The loan is not free and the interest serves as a price tag for the loan. All in all, the interest rate of a loan depends on the details of the loan, the borrower, the loan provider and the general financial situation.
Reference rate + margin = loan interest
As the title suggests, the interest rate on the loan consists of a reference rate plus a margin.
The reference rate is a public interest rate that is the same for everyone and can be set by a bank or other lender. In practice, however, the reference rate is either
- market rate (1, 3, 6 and 12 month ) or
- the bank’s own prime rate.
In some cases, as a customer, you can decide which reference rate you choose. You can take a look at the major banks’ prime rates here and here.
The margin, in turn, is an individualized interest rate set by a bank or other lender. The size of the margin depends on:
- purpose of the loan
- the size of the loan
- The loan period
- collateral and guarantors
- customer’s solvency (income, other loans and credits, compulsory expenses including housing costs)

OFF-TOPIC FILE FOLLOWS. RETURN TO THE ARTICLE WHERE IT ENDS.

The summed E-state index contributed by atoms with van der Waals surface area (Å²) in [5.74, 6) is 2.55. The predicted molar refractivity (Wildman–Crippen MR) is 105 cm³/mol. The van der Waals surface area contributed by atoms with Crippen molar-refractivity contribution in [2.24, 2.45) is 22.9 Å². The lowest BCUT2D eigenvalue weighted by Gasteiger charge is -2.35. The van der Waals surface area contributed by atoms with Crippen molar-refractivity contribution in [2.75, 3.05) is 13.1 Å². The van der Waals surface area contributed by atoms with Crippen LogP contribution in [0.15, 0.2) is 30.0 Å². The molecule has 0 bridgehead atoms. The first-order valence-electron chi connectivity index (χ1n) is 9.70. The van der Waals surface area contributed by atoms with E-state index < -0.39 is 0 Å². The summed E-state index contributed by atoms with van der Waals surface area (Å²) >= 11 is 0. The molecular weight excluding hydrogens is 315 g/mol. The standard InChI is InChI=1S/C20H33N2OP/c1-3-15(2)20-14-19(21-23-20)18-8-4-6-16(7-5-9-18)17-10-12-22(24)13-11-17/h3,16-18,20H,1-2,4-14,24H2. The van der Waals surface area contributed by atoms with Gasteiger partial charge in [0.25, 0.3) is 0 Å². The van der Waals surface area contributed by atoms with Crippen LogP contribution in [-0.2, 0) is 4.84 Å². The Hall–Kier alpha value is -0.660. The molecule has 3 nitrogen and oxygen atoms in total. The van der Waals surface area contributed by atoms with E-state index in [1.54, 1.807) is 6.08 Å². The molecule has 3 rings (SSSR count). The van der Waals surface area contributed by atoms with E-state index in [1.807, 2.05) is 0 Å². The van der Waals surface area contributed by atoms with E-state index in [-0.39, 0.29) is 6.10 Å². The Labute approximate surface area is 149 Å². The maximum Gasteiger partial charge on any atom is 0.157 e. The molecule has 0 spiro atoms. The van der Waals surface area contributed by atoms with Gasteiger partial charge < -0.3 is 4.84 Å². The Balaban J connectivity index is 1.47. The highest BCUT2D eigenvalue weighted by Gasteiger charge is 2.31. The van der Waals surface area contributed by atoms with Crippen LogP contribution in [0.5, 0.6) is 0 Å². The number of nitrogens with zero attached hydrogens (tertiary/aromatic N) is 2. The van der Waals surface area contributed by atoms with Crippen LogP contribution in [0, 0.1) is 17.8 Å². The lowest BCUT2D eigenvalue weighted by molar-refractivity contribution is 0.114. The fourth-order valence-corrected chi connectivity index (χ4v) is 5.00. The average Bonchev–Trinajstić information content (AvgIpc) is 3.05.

- customer loyalty (your bank’s key customer relationship or your financial focus will work to your advantage)
- joint applicant (positively affects the marina if you are applying for a loan with your spouse, for example)
- the general economic and employment situation.
The margin specified in the loan agreement generally remains unchanged throughout the duration of the loan. However, margins often have room for negotiation; especially for long-term mortgages, it is advisable to bid on the loan at regular intervals and try to talk down your bank’s margin.
The interest rate controls the general interest rate level
The margin is thus determined by the customer. How then is the reference rate determined? The arbitrariness of banks?
Not exactly. The bank has the power to decide on the monetary policy of the euro area. Therefore, it also decides on the key interest rate that the market rates tend to follow.
If you want to, take a look at the interest rate on the 12-month here.